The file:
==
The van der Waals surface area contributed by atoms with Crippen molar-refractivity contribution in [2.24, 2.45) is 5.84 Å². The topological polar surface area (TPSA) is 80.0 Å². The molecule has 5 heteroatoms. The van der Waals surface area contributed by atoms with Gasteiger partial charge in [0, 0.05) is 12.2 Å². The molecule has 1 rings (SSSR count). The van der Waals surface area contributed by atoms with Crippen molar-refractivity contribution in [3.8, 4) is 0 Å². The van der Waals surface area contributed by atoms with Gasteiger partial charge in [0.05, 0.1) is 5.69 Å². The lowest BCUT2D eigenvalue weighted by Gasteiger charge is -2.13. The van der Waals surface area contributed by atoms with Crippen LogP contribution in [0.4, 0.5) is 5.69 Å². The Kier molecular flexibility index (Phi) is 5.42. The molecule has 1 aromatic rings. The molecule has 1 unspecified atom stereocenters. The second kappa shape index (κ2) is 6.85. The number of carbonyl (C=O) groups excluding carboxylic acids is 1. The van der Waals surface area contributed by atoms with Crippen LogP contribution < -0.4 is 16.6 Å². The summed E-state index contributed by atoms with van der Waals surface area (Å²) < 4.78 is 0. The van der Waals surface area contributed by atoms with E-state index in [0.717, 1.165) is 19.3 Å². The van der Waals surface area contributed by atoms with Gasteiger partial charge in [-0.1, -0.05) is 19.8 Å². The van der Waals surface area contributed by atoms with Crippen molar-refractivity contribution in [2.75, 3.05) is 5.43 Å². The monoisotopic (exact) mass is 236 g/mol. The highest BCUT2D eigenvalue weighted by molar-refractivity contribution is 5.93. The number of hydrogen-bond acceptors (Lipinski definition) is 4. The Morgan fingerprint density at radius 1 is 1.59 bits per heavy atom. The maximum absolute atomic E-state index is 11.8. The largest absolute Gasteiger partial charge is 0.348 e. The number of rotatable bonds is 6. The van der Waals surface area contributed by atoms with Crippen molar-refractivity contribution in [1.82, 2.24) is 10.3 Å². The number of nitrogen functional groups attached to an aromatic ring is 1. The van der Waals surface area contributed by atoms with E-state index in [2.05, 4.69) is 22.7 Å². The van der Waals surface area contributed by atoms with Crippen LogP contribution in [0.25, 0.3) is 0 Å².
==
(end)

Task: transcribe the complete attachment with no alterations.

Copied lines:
The van der Waals surface area contributed by atoms with Crippen molar-refractivity contribution in [2.24, 2.45) is 5.84 Å². The topological polar surface area (TPSA) is 80.0 Å². The molecule has 5 heteroatoms. The van der Waals surface area contributed by atoms with Gasteiger partial charge in [0, 0.05) is 12.2 Å². The molecule has 1 rings (SSSR count). The van der Waals surface area contributed by atoms with Crippen molar-refractivity contribution in [3.8, 4) is 0 Å². The van der Waals surface area contributed by atoms with Gasteiger partial charge in [0.05, 0.1) is 5.69 Å². The lowest BCUT2D eigenvalue weighted by Gasteiger charge is -2.13. The van der Waals surface area contributed by atoms with Crippen LogP contribution in [0.4, 0.5) is 5.69 Å². The Kier molecular flexibility index (Phi) is 5.42. The molecule has 1 aromatic rings. The molecule has 1 unspecified atom stereocenters. The second kappa shape index (κ2) is 6.85. The number of carbonyl (C=O) groups excluding carboxylic acids is 1. The van der Waals surface area contributed by atoms with Crippen LogP contribution < -0.4 is 16.6 Å². The summed E-state index contributed by atoms with van der Waals surface area (Å²) < 4.78 is 0. The van der Waals surface area contributed by atoms with E-state index in [0.717, 1.165) is 19.3 Å². The van der Waals surface area contributed by atoms with Gasteiger partial charge in [-0.1, -0.05) is 19.8 Å². The van der Waals surface area contributed by atoms with Crippen molar-refractivity contribution in [2.75, 3.05) is 5.43 Å². The monoisotopic (exact) mass is 236 g/mol. The highest BCUT2D eigenvalue weighted by molar-refractivity contribution is 5.93. The number of hydrogen-bond acceptors (Lipinski definition) is 4. The Morgan fingerprint density at radius 1 is 1.59 bits per heavy atom. The maximum absolute atomic E-state index is 11.8. The largest absolute Gasteiger partial charge is 0.348 e. The number of rotatable bonds is 6. The van der Waals surface area contributed by atoms with Crippen molar-refractivity contribution in [1.82, 2.24) is 10.3 Å². The number of nitrogen functional groups attached to an aromatic ring is 1. The van der Waals surface area contributed by atoms with E-state index in [2.05, 4.69) is 22.7 Å². The van der Waals surface area contributed by atoms with Crippen LogP contribution in [0.25, 0.3) is 0 Å².